Nanoparticle/Polymer Nanocomposite Bond Coat or Coating

This innovation addresses the problem of coatings (meant to reduce gas permeation) applied to polymer matrix composites spalling off in service due to incompatibility with the polymer matrix. A bond coat/coating has been created that uses chemically functionalized nanoparticles (either clay or graphene) to create a barrier film that bonds well to the matrix resin, and provides an outstanding barrier to gas permeation.

There is interest in applying clay nanoparticles as a coating/bond coat to a polymer matrix composite. Often, nanoclays are chemically functionalized with an organic compound intended to facilitate dispersion of the clay in a matrix. That organic modifier generally degrades at the processing temperature of many high-temperature polymers, rendering the clay useless as a nano-additive to high-temperature polymers. However, this innovation includes the use of organic compounds compatible with high-temperature polymer matrix, and is suitable for nanoclay functionalization, the preparation of that clay into a coating/bondcoat for high-temperature polymers, the use of the clay as a coating for composites that do not have a high-temperature requirement, and a comparable approach to the preparation of graphene coatings/bond coats for polymer matrix composites.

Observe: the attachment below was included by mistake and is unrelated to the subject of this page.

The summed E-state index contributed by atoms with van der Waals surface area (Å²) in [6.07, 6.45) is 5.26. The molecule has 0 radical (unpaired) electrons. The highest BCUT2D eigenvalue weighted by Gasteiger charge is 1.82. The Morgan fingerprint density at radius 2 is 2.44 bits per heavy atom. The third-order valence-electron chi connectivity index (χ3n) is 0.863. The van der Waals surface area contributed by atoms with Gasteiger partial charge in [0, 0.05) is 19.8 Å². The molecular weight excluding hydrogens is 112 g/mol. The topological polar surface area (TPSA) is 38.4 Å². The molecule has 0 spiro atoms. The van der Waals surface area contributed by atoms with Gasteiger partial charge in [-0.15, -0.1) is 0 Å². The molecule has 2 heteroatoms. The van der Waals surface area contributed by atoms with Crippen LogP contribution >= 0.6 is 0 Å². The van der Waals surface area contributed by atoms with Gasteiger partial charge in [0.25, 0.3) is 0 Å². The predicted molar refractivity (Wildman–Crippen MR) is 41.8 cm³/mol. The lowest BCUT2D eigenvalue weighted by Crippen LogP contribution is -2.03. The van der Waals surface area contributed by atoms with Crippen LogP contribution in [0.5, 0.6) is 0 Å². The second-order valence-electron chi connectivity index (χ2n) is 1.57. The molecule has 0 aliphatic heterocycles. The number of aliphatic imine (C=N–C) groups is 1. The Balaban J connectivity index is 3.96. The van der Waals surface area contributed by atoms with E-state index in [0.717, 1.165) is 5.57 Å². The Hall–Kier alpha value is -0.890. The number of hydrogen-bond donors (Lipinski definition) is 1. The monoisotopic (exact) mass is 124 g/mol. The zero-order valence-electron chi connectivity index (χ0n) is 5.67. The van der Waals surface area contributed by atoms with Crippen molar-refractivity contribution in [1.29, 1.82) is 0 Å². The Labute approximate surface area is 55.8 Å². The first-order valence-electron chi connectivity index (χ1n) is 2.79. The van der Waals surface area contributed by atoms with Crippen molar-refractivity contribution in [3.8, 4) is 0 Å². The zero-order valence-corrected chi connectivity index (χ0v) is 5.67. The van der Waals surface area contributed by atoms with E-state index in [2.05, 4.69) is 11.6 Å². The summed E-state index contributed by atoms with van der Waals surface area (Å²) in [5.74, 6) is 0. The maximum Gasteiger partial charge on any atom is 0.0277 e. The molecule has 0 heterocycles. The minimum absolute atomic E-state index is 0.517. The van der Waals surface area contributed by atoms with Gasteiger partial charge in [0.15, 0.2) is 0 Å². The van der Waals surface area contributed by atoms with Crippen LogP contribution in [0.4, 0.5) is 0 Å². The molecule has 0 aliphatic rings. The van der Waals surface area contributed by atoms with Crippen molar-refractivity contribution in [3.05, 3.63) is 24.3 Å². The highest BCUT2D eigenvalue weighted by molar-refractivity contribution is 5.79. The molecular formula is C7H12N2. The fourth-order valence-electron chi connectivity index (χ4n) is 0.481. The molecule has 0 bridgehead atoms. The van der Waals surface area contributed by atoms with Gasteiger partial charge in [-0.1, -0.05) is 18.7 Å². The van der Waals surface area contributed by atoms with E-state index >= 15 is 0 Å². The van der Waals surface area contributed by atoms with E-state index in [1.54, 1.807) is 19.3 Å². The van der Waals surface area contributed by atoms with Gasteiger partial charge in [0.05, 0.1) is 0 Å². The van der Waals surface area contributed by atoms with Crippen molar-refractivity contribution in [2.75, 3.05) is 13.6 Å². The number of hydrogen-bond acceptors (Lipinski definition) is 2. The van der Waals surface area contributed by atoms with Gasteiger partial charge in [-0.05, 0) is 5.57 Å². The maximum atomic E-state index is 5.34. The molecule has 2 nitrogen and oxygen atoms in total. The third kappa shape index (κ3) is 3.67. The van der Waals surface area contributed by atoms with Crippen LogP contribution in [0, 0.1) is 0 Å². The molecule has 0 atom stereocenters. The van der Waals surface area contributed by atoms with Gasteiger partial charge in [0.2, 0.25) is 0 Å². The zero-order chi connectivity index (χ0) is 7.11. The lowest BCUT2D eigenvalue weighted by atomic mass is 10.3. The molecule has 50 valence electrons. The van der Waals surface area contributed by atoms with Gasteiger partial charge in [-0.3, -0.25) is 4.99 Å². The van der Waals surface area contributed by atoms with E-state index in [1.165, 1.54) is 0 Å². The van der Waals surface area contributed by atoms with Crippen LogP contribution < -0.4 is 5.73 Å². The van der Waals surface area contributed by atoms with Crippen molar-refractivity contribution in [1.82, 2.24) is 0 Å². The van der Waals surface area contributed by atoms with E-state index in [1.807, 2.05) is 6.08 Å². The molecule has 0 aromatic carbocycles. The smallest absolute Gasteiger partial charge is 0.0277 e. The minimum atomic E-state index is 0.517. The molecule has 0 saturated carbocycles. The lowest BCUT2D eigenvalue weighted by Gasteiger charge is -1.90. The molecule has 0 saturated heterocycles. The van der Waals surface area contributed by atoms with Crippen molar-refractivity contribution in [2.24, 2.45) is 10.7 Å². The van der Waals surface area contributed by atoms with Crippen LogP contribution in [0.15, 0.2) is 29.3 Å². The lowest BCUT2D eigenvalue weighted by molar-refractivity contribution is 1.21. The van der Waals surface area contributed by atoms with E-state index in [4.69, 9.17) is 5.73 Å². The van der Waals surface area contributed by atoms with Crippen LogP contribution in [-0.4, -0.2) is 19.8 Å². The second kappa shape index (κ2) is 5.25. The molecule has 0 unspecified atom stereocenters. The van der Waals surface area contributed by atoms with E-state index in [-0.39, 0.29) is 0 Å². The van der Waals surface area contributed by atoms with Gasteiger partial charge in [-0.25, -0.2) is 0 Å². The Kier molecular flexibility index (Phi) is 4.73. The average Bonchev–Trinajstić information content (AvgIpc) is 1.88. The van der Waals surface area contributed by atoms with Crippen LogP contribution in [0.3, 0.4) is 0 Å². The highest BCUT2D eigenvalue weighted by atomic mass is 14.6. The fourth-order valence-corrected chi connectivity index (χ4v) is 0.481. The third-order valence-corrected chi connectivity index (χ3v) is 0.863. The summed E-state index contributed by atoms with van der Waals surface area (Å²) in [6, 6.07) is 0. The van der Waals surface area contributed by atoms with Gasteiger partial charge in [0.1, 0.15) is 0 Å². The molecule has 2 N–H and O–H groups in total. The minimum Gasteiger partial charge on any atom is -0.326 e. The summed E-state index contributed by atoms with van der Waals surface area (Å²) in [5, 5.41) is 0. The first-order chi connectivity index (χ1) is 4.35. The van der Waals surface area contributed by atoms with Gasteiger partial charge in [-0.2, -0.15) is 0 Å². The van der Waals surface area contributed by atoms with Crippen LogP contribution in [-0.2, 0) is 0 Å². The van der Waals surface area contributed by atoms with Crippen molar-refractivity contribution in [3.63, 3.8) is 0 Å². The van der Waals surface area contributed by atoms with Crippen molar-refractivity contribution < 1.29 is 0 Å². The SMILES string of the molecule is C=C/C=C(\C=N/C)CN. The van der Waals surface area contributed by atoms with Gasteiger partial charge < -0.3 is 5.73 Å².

This work was done by Sandi G. Miller of Glenn Research Center. For more information, download the Technical Support Package (free white paper) at www.techbriefs.com/tsp under the Materials & Coatings category.

Inquiries concerning rights for the commercial use of this invention should be addressed to NASA Glenn Research Center, Innovative Partnerships Office, Attn: Steven Fedor, Mail Stop 4–8, 21000 Brookpark Road, Cleveland, Ohio 44135. Refer to LEW-18607-1.

The U.S. Government does not endorse any commercial product, process, or activity identified on this web site.